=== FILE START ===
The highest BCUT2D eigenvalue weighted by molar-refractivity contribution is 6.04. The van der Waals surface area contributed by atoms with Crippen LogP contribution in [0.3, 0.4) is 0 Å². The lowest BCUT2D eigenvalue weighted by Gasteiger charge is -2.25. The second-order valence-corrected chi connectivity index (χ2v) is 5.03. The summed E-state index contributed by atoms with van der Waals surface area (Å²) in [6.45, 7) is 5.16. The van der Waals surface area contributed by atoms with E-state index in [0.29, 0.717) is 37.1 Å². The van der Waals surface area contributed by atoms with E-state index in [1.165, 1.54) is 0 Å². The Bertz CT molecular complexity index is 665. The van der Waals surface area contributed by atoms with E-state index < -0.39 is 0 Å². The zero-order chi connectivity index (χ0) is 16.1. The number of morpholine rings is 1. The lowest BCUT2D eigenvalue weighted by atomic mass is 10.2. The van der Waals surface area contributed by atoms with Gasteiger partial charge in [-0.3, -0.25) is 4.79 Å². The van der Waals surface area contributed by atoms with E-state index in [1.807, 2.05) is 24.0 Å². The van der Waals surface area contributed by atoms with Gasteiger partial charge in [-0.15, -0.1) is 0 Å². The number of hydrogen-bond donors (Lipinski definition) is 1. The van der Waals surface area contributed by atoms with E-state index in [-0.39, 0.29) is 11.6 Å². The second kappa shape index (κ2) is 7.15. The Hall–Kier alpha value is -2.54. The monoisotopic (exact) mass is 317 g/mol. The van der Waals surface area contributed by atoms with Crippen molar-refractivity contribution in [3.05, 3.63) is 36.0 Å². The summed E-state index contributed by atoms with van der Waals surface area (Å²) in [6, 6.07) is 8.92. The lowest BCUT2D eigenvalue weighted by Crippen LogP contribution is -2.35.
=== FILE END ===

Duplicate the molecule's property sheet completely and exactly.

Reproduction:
The highest BCUT2D eigenvalue weighted by molar-refractivity contribution is 6.04. The van der Waals surface area contributed by atoms with Crippen LogP contribution in [0.3, 0.4) is 0 Å². The lowest BCUT2D eigenvalue weighted by Gasteiger charge is -2.25. The second-order valence-corrected chi connectivity index (χ2v) is 5.03. The summed E-state index contributed by atoms with van der Waals surface area (Å²) in [6.45, 7) is 5.16. The van der Waals surface area contributed by atoms with E-state index in [0.29, 0.717) is 37.1 Å². The van der Waals surface area contributed by atoms with E-state index in [1.165, 1.54) is 0 Å². The Bertz CT molecular complexity index is 665. The van der Waals surface area contributed by atoms with E-state index < -0.39 is 0 Å². The zero-order chi connectivity index (χ0) is 16.1. The number of morpholine rings is 1. The lowest BCUT2D eigenvalue weighted by atomic mass is 10.2. The van der Waals surface area contributed by atoms with Gasteiger partial charge in [-0.3, -0.25) is 4.79 Å². The van der Waals surface area contributed by atoms with E-state index in [1.807, 2.05) is 24.0 Å². The van der Waals surface area contributed by atoms with Gasteiger partial charge in [-0.15, -0.1) is 0 Å². The number of hydrogen-bond donors (Lipinski definition) is 1. The van der Waals surface area contributed by atoms with E-state index in [-0.39, 0.29) is 11.6 Å². The second kappa shape index (κ2) is 7.15. The Hall–Kier alpha value is -2.54. The monoisotopic (exact) mass is 317 g/mol. The van der Waals surface area contributed by atoms with Crippen molar-refractivity contribution in [3.05, 3.63) is 36.0 Å². The summed E-state index contributed by atoms with van der Waals surface area (Å²) in [6, 6.07) is 8.92. The lowest BCUT2D eigenvalue weighted by Crippen LogP contribution is -2.35.